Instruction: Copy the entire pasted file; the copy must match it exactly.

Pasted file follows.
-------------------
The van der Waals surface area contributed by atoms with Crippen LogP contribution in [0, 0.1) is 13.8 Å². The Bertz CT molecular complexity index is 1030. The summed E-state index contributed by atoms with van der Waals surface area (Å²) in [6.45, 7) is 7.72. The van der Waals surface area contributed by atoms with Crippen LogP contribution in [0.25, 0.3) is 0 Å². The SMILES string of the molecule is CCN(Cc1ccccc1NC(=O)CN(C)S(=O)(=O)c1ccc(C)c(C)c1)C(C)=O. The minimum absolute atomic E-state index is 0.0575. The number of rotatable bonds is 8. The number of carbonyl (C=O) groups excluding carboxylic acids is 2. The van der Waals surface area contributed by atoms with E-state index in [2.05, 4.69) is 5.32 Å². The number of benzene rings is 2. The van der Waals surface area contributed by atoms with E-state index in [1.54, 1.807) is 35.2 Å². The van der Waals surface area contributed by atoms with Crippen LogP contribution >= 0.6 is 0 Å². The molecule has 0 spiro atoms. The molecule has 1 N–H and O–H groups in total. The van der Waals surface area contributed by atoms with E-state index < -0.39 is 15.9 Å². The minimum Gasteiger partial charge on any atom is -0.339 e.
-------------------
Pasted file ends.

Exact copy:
The van der Waals surface area contributed by atoms with Crippen LogP contribution in [0, 0.1) is 13.8 Å². The Bertz CT molecular complexity index is 1030. The summed E-state index contributed by atoms with van der Waals surface area (Å²) in [6.45, 7) is 7.72. The van der Waals surface area contributed by atoms with Crippen LogP contribution in [0.25, 0.3) is 0 Å². The SMILES string of the molecule is CCN(Cc1ccccc1NC(=O)CN(C)S(=O)(=O)c1ccc(C)c(C)c1)C(C)=O. The minimum absolute atomic E-state index is 0.0575. The number of rotatable bonds is 8. The number of carbonyl (C=O) groups excluding carboxylic acids is 2. The van der Waals surface area contributed by atoms with E-state index in [2.05, 4.69) is 5.32 Å². The number of benzene rings is 2. The van der Waals surface area contributed by atoms with E-state index in [1.54, 1.807) is 35.2 Å². The van der Waals surface area contributed by atoms with Crippen LogP contribution >= 0.6 is 0 Å². The molecule has 0 spiro atoms. The molecule has 1 N–H and O–H groups in total. The van der Waals surface area contributed by atoms with E-state index < -0.39 is 15.9 Å². The minimum Gasteiger partial charge on any atom is -0.339 e.